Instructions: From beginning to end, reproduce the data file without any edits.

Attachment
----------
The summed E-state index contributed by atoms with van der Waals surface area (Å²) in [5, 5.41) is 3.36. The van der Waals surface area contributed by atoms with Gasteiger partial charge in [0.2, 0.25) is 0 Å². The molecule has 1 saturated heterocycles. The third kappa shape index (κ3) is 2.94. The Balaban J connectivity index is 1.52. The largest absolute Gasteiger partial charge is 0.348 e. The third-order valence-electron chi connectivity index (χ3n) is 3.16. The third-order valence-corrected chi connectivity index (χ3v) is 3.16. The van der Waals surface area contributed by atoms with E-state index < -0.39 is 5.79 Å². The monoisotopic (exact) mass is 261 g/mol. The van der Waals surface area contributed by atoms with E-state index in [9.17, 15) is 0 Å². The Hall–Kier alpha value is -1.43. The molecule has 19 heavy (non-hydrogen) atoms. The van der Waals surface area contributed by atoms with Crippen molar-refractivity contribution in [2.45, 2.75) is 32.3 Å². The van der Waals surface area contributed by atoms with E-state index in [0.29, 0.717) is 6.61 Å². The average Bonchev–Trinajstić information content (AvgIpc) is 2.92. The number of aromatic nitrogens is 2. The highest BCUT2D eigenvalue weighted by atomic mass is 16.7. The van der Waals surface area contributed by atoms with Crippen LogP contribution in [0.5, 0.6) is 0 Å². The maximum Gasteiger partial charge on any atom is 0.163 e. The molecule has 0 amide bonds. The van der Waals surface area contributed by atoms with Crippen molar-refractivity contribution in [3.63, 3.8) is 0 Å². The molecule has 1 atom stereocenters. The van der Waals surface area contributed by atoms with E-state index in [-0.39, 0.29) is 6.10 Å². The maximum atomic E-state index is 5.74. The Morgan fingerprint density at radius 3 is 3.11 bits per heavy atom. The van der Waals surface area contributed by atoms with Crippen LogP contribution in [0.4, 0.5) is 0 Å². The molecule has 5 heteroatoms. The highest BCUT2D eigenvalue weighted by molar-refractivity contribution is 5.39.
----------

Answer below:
The summed E-state index contributed by atoms with van der Waals surface area (Å²) in [5, 5.41) is 3.36. The van der Waals surface area contributed by atoms with Gasteiger partial charge in [0.2, 0.25) is 0 Å². The molecule has 1 saturated heterocycles. The third kappa shape index (κ3) is 2.94. The Balaban J connectivity index is 1.52. The largest absolute Gasteiger partial charge is 0.348 e. The third-order valence-electron chi connectivity index (χ3n) is 3.16. The third-order valence-corrected chi connectivity index (χ3v) is 3.16. The van der Waals surface area contributed by atoms with E-state index < -0.39 is 5.79 Å². The monoisotopic (exact) mass is 261 g/mol. The van der Waals surface area contributed by atoms with E-state index in [9.17, 15) is 0 Å². The Hall–Kier alpha value is -1.43. The molecule has 19 heavy (non-hydrogen) atoms. The van der Waals surface area contributed by atoms with Crippen molar-refractivity contribution in [2.45, 2.75) is 32.3 Å². The van der Waals surface area contributed by atoms with E-state index in [0.29, 0.717) is 6.61 Å². The average Bonchev–Trinajstić information content (AvgIpc) is 2.92. The number of aromatic nitrogens is 2. The highest BCUT2D eigenvalue weighted by atomic mass is 16.7. The van der Waals surface area contributed by atoms with Crippen LogP contribution in [0.5, 0.6) is 0 Å². The maximum Gasteiger partial charge on any atom is 0.163 e. The molecule has 0 amide bonds. The van der Waals surface area contributed by atoms with Crippen molar-refractivity contribution in [3.63, 3.8) is 0 Å². The molecule has 1 atom stereocenters. The van der Waals surface area contributed by atoms with E-state index in [-0.39, 0.29) is 6.10 Å². The maximum atomic E-state index is 5.74. The Morgan fingerprint density at radius 3 is 3.11 bits per heavy atom. The van der Waals surface area contributed by atoms with Crippen LogP contribution in [0.4, 0.5) is 0 Å². The molecule has 5 heteroatoms. The highest BCUT2D eigenvalue weighted by molar-refractivity contribution is 5.39.